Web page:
The Telstra Corporation Ltd (ASX: TLS) share price is struggling to deliver shareholder value. This has been the case for the past five to six years. The earnings landscape for Telstra has become increasingly challenging. For example, the government’s NBN Co running home internet connectivity, emerging internet-based technologies, and rising competition have all diminished the company’s blue-chip status.
Telstra is trying to turn a new page with a proposed legal restructure that it expects to be completed by this December.
Is the restructure a good or bad thing?
Brokers are largely positive on the news that Telstra will create separate subsidiaries. These will include InfraCo Fixed (physical network infrastructure assets), InfraCo Towers (physical mobile tower assets), and also ServeCo (customer service and products) and Telstra international.
On 23 March, Goldman Sachs eyed potential asset monetisation. This gives the broker greater confidence that its infrastructure value will ultimately be realised by the market. The broker is bullish on the restructure with a $4.00 12-month target price. Specifically, representing an upside of ~20% at today’s prices.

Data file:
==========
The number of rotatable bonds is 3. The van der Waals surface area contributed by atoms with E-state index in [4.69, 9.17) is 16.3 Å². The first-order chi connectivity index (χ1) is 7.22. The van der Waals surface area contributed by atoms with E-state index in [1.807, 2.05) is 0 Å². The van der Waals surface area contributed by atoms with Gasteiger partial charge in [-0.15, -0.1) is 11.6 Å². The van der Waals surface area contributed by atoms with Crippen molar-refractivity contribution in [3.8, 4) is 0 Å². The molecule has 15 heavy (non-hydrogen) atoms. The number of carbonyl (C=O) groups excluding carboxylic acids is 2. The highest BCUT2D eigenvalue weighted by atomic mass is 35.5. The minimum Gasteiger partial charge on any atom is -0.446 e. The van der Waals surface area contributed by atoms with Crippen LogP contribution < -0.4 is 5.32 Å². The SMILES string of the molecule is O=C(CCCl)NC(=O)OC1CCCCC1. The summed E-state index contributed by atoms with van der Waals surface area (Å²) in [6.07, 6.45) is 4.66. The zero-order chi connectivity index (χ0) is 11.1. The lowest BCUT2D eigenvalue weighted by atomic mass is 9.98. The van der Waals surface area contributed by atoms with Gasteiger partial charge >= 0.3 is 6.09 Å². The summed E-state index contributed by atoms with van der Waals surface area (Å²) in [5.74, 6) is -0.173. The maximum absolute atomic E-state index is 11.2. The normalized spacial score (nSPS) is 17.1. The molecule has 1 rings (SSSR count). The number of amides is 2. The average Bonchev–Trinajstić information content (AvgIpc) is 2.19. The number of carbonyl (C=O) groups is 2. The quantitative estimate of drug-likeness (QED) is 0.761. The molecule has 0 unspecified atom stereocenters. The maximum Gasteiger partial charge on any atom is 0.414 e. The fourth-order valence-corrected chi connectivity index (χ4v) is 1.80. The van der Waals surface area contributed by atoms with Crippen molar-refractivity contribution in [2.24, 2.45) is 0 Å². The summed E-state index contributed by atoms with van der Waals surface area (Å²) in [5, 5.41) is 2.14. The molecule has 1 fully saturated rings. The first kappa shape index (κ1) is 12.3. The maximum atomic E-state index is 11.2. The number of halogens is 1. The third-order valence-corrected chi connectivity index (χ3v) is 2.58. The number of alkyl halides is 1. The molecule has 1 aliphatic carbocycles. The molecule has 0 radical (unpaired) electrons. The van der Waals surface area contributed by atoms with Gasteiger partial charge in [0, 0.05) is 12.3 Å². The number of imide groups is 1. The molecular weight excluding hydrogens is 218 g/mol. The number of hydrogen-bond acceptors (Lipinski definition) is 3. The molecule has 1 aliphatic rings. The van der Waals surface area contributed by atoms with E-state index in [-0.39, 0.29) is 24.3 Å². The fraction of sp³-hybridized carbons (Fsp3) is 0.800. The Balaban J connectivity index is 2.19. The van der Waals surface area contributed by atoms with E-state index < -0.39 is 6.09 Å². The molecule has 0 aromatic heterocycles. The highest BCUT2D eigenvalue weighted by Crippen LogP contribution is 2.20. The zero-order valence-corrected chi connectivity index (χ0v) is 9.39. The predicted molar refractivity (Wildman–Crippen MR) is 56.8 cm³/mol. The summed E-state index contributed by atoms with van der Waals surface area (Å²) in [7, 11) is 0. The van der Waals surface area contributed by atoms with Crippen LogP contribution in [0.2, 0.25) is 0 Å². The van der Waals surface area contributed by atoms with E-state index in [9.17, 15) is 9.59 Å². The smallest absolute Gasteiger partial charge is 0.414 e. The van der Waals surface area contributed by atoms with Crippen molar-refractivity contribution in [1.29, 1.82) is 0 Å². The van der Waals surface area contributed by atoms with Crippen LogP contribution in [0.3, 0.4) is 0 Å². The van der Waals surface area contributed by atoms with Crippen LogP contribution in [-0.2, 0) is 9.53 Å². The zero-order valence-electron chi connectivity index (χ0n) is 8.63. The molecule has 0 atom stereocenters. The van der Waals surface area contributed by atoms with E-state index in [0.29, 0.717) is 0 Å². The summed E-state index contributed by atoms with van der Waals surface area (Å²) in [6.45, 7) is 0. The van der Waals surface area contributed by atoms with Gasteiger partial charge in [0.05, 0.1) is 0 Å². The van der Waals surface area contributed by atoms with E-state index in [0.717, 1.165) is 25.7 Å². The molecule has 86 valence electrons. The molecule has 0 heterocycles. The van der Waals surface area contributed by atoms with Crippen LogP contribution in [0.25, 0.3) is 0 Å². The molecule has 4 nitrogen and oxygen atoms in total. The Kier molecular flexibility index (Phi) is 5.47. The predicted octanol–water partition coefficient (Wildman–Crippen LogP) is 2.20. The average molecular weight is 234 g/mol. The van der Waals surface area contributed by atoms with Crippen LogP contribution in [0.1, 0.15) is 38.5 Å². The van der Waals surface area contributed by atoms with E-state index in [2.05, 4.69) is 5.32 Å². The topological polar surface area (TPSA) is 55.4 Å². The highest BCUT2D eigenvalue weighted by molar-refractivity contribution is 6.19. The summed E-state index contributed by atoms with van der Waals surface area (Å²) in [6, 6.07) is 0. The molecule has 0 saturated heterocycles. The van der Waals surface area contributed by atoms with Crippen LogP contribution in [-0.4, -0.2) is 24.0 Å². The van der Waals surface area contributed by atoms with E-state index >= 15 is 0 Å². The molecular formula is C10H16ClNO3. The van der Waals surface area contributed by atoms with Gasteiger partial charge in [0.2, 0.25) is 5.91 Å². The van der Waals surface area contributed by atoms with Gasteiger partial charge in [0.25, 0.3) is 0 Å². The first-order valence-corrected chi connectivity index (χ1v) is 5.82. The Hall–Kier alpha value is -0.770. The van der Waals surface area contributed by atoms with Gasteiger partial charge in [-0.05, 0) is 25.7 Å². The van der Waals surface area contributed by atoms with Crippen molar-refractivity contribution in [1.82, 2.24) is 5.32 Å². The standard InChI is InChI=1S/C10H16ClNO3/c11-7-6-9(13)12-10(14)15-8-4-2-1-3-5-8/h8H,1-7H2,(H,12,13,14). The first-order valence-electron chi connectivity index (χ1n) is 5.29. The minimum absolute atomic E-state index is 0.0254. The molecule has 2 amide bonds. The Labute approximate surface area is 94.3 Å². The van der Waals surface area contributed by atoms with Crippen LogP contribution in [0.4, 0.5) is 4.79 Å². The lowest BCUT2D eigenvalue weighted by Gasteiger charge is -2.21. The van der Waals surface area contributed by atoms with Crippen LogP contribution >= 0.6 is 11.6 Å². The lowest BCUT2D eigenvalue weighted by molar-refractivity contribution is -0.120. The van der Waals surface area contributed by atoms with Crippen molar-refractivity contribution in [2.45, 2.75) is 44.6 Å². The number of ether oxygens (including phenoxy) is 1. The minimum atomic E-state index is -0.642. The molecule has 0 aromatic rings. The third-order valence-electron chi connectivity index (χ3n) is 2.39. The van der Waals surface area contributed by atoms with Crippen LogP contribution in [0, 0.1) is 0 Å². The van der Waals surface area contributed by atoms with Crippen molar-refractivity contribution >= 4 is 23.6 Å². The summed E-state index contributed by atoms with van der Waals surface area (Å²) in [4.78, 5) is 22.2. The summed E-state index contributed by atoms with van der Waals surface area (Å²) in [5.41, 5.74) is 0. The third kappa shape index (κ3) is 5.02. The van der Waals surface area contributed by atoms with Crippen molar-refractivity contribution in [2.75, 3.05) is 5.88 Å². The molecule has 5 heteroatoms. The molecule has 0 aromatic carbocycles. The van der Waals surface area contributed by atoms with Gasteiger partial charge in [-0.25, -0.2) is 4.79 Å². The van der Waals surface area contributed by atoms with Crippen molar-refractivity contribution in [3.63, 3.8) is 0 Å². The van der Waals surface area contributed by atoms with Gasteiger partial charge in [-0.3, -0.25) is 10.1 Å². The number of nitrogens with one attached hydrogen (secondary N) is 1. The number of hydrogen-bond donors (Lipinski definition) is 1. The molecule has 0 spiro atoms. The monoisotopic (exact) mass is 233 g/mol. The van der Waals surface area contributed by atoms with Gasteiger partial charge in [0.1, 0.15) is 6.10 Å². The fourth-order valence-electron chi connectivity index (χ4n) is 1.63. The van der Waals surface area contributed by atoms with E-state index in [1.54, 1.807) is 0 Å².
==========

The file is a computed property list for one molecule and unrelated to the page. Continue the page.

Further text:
Today, Ord Minnett and Credit Suisse maintained a similar view with a respective $4.05 and $3.85 target price. Ord Minnett assumes that the proposed legal restructure will be approved by shareholders. Moreover, this decision will be made at the October AGM and the first bids on its towers will be made by December.
Morgans also released a note today. Consequently, it decided to leave forecasts unchanged. The broker notes that there are still several issues to be worked through. Additionally, further details to be released in the scheme booklet in early December. The broker retains a hold rating with a $3.33 target price.
Downside risks for the Telstra share price?
The restructure is generally viewed as a near short-medium term catalyst to unlock significant value for the Telstra share price. However, Goldman Sachs notes some key risks within the broader telecommunications market. Indeed, this could present downside risks for the Telstra share price. This includes:
1) Increased competition, particularly in the mobile market
2) Disappointing cost out relative to its $2.7bn productivity program
3) Unfavourable regulation across its businesses
4) Asset monetisation is ultimately unsuccessful
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Motley Fool contributor Kerry Sun has no position in any of the stocks mentioned. The Motley Fool Australia owns shares of and has recommended Telstra Limited. The Motley Fool has a disclosure policy. This article contains general investment advice only (under AFSL 400691). Authorised by Bruce Jackson.
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